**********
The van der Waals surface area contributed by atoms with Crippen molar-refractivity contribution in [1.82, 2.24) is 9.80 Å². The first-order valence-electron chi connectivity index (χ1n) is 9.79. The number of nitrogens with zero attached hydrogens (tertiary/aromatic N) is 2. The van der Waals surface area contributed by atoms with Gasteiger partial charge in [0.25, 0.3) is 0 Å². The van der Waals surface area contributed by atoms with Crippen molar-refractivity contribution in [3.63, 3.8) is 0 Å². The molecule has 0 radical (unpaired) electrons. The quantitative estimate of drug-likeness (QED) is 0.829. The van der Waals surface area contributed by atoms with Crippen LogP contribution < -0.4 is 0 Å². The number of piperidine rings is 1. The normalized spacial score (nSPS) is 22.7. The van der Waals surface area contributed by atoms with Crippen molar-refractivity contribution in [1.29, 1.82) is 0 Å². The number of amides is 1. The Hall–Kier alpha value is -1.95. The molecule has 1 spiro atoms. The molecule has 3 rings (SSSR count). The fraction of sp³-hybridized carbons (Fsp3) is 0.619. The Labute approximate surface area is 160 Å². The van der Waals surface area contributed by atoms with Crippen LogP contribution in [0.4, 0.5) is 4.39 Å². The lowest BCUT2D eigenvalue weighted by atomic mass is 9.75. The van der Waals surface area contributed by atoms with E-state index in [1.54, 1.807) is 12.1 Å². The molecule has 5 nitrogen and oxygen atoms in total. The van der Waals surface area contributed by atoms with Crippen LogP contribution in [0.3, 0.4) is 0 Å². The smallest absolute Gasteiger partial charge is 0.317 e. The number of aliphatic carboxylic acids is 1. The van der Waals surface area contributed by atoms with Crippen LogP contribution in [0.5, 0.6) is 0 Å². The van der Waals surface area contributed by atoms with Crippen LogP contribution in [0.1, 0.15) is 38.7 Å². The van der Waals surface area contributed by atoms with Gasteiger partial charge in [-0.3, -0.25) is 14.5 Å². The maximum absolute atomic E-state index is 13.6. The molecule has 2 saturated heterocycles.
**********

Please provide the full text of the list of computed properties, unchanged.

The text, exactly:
The van der Waals surface area contributed by atoms with Crippen molar-refractivity contribution in [1.82, 2.24) is 9.80 Å². The first-order valence-electron chi connectivity index (χ1n) is 9.79. The number of nitrogens with zero attached hydrogens (tertiary/aromatic N) is 2. The van der Waals surface area contributed by atoms with Gasteiger partial charge in [0.25, 0.3) is 0 Å². The van der Waals surface area contributed by atoms with Crippen molar-refractivity contribution in [3.63, 3.8) is 0 Å². The molecule has 0 radical (unpaired) electrons. The quantitative estimate of drug-likeness (QED) is 0.829. The van der Waals surface area contributed by atoms with Crippen LogP contribution < -0.4 is 0 Å². The number of piperidine rings is 1. The normalized spacial score (nSPS) is 22.7. The van der Waals surface area contributed by atoms with Crippen molar-refractivity contribution in [1.29, 1.82) is 0 Å². The number of amides is 1. The Hall–Kier alpha value is -1.95. The molecule has 1 spiro atoms. The molecule has 3 rings (SSSR count). The fraction of sp³-hybridized carbons (Fsp3) is 0.619. The Labute approximate surface area is 160 Å². The van der Waals surface area contributed by atoms with Crippen LogP contribution in [0.4, 0.5) is 4.39 Å². The lowest BCUT2D eigenvalue weighted by atomic mass is 9.75. The van der Waals surface area contributed by atoms with E-state index in [1.54, 1.807) is 12.1 Å². The molecule has 5 nitrogen and oxygen atoms in total. The van der Waals surface area contributed by atoms with Crippen LogP contribution in [0.3, 0.4) is 0 Å². The smallest absolute Gasteiger partial charge is 0.317 e. The number of aliphatic carboxylic acids is 1. The van der Waals surface area contributed by atoms with Crippen LogP contribution in [0.5, 0.6) is 0 Å². The van der Waals surface area contributed by atoms with Crippen LogP contribution in [0.1, 0.15) is 38.7 Å². The van der Waals surface area contributed by atoms with Gasteiger partial charge in [-0.3, -0.25) is 14.5 Å². The maximum absolute atomic E-state index is 13.6. The molecule has 2 saturated heterocycles.